Sweet Olive

by
David Rodriguez

Sweet Olive shrubSweet olive (Osmanthus fragrans) is a large upright shrub native to many parts of Asia and belonging to the Olive family (Oleaceae). This plant can reach up to 20 feet tall with a 6-8 feet wide span, but is usually seen in our landscapes at around six feet high. Its opposite leave arrangement are a dark, shiny green and the edges may be finely toothed or smooth with both types present on the same individual. As the plant matures, most of the foliage is held at the outermost ends of the stems, but the plant retains a handsome appearance despite their leggy ness. In autumn, winter and early spring white flowers cover the shrub. It blooms intermittently throughout the summer. Individually the blossoms are small and inconspicuous, but the fragrance is powerful and exquisite. Sweet olive is rather slow growing and is usually quite long lived.

Culture:
Sweet olive prefers reasonably good soil, but is adaptable except in the poorest, sandy soil. May be pruned to maintain size and encourage branching, but thrives equally well with neglect. Sweet olives are sometimes attacked by scale insects, usually only when growing conditions are poor.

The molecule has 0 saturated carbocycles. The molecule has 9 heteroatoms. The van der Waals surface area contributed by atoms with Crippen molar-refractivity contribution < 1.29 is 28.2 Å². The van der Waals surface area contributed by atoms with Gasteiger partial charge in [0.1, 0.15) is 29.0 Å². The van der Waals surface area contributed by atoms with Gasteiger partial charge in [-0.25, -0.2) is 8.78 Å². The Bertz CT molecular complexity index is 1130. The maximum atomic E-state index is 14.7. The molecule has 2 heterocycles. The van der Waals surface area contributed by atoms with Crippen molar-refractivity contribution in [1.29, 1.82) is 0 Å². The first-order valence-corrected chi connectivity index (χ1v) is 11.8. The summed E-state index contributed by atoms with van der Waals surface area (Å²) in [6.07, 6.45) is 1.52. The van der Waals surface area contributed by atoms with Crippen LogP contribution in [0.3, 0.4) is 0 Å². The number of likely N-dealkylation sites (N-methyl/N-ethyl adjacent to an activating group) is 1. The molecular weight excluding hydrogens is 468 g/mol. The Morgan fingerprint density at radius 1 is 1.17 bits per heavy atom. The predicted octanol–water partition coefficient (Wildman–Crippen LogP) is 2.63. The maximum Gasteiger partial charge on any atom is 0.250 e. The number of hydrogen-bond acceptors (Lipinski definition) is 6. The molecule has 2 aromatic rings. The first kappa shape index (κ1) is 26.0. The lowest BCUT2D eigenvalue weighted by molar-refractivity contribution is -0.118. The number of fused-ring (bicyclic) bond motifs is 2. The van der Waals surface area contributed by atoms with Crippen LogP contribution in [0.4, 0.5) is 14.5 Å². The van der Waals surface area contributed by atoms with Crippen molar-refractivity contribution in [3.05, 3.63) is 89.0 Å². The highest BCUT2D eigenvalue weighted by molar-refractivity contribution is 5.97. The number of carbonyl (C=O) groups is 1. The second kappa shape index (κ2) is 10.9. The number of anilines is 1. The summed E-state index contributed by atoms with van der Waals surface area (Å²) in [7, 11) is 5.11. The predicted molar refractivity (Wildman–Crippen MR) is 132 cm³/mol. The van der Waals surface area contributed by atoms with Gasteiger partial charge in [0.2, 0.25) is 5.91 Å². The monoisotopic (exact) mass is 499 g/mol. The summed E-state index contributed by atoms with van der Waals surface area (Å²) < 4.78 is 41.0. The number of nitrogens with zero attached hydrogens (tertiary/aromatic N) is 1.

Usage:
Plant sweet olives where their lovely fragrance can be enjoyed! Situate a sweet olive wherever there is foot traffic near windows or doors and in outdoor sitting areas. Incorporate sweet olive into foundation plantings at the corners or use as an accent between windows. A row of sweet olive makes a very attractive hedge or screen. In areas where it is tender, grow sweet olive as a container specimen so it can be protected indoors in winter.

Features:
Sweet olive has deliciously fragrant flowers that smell a lot like those of a fringe tree (Chionanthus virginicus), which is in the same family. Sweet olive is a traditional element in the southern garden landscape and a whiff of its apricot-scented blossom carried on a cool winter breeze makes a memorable impression.

Light: Sun to partial shade; morning sun with afternoon shade or high, shifting shade is ideal.

Moisture: Moist to average.

Hardiness: USDA Zones 8 to 10.

Propagation: From medium wood cuttings

Other common names: Fragrant Olive and Tea Olive

 

David Rodriguez is County Extension Agent-Horticulture, Bexar County. For more information, call the Master Gardener ‘Hotline’ at (210) 467-6575 or visit our County Extension website at https://bexar-tx.tamu.edu, click under Horticulture and Gardening.

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